This statement was originally published on mfwa.org on 30 October 2020.
Freedom of the press and of expression received some impetus with the advent of democracy in 1994 when the first presidential elections were held with General Joao Bernardo Vieira emerging victorious. The national radio, the RDN and the Nö Pintcha Journal were the only state news organizations that had held a news monopoly since independence in 1974. With the advent of democracy followed the emergence of the private press, notably with radio Pindjiquiti and the newspaper Diario de Bissau.
The newspaper sector however, has been relatively sluggish. Owing to the economic crisis in which the country has been stuck since its accession to independence, coupled with the lack of readers due to a high percentage of illiteracy, the newspapers appear only on a weekly basis. The media in general is prone to self-censorship as a result of the absence of a democratic culture.
With average monthly salaries of only 25,000 CFA francs (about USD50) journalists are forced to openly join political parties in order to be able to meet their daily needs. The salaries of journalists are so low that it is still difficult to guarantee freedom of the press and of expression.
The 2020 presidential elections were marked by an electoral dispute which reached its climax with the appeal for the annulment of the second round of the ballot. On February 27, shortly after the confirmation of his victory with 53.5% of the votes cast, Umaro Sissoco was sworn into office as head of state. The losing party also inaugurated a rival president, who resigned a few days later citing threats on his life.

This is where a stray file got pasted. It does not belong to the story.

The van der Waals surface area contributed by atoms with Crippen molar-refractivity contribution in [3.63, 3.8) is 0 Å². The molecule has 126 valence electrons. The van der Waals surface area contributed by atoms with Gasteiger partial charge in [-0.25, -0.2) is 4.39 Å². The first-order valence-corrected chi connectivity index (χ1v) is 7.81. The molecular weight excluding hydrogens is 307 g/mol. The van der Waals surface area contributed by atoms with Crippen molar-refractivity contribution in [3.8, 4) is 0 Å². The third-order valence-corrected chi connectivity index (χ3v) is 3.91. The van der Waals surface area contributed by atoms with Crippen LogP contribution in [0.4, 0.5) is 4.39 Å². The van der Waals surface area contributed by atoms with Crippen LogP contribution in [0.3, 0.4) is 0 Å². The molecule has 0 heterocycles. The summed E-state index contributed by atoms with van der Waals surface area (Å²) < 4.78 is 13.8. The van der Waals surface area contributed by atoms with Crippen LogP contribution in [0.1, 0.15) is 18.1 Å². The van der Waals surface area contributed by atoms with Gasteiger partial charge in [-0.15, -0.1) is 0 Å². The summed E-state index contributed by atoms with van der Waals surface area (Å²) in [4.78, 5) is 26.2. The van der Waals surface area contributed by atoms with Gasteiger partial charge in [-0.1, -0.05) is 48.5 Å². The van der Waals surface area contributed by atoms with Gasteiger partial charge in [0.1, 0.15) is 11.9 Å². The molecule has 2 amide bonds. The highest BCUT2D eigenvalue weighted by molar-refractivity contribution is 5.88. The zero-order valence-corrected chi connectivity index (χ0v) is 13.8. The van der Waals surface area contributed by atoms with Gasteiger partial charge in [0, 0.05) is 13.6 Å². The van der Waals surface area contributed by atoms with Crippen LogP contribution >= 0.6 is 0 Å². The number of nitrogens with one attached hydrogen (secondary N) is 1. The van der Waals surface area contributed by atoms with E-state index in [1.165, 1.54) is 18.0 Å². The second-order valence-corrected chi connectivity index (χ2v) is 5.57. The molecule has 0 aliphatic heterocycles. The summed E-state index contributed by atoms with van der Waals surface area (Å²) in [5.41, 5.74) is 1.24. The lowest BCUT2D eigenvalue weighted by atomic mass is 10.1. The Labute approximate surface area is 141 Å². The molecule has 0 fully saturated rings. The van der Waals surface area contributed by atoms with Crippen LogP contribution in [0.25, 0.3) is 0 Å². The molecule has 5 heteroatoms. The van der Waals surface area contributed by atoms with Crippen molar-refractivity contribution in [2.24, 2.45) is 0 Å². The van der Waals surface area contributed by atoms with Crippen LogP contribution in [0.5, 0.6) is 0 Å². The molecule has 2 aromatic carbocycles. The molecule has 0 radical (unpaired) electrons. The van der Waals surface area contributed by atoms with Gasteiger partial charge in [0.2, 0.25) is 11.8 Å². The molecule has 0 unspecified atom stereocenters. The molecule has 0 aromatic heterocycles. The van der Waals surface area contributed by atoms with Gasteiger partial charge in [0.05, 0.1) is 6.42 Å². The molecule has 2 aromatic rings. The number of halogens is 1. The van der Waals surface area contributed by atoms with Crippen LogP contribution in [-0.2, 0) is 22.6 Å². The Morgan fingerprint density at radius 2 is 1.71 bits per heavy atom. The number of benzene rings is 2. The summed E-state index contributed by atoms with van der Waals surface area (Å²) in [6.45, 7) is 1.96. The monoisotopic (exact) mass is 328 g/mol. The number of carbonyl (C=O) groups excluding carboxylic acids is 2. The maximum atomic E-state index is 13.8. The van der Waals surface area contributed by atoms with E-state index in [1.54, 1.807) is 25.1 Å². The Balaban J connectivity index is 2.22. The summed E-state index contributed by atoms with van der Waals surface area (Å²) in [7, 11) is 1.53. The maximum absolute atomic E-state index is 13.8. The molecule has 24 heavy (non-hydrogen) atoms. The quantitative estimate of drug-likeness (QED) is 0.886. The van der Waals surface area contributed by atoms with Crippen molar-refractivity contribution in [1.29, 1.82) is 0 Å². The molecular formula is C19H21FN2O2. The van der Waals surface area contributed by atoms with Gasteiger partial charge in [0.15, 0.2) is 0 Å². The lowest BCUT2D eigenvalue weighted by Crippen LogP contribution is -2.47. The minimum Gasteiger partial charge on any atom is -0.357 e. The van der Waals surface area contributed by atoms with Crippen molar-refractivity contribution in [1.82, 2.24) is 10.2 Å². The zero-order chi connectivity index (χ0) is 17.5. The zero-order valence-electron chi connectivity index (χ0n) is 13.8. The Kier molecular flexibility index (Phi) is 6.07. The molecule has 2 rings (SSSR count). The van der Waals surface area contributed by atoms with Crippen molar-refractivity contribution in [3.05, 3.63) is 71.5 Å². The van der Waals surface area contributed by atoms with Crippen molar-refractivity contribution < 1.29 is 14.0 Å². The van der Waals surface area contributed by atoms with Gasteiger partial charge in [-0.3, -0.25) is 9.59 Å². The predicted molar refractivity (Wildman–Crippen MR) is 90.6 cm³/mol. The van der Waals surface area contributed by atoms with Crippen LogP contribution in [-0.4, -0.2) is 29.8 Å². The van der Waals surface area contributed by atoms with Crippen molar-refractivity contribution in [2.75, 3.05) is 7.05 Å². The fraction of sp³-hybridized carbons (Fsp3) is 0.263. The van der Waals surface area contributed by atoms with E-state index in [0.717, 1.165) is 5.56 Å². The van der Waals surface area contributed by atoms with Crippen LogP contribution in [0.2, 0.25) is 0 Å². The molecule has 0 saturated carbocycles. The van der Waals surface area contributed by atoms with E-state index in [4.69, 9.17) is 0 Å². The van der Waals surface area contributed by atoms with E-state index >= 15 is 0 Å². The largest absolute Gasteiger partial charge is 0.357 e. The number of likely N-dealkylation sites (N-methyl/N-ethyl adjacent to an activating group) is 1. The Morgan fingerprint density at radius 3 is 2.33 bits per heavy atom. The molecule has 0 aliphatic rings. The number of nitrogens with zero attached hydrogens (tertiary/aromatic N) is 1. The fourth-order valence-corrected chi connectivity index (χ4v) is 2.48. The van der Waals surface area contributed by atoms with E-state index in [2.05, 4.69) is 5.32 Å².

The national radio and television broadcaster which refused to cover both inaugurations in view of a pending legal challenge to the election results, paid a heavy price for its principled stand. Soldiers suspected to be loyal to Umaro Sissoco stormed the premises of the broadcast organisation, evacuated the staff and shut down both the national radio and television channels. Subsequently, the new government sacked the directors of the two media outlets.
These early signals raised concerns about possible repression of press freedom under the new administration. Unfortunately, events over the past four months appear to confirm the initial fears.
On July 26, the capital radio station, which broadcasts an interactive daily program allowing the public to express themselves on political, economic, social and current affairs, was ransacked and silenced. The station offers one of the most uninhibited platforms for critical assessment of governance and public service delivery.
“The group totally destroyed the radio equipment, transmitter, computers, mixing console and studio chairs,” the radio station announced through a statement signed by its Executive Director, Lansana Cassama. The station added that “this act occurred after several threats were made against Radio Capital FM which were reported in due time to the appropriate authorities.”
Following the attack, Interior Minister Botchá Candé visited the offices of the ransacked station and promised the management that thorough investigations would be conducted into the incident. In solidarity with the besieged media outlet, thirty private radio stations in the capital suspended their broadcasts for 24 hours. Nevertheless, three months after the incident, no redress is in sight.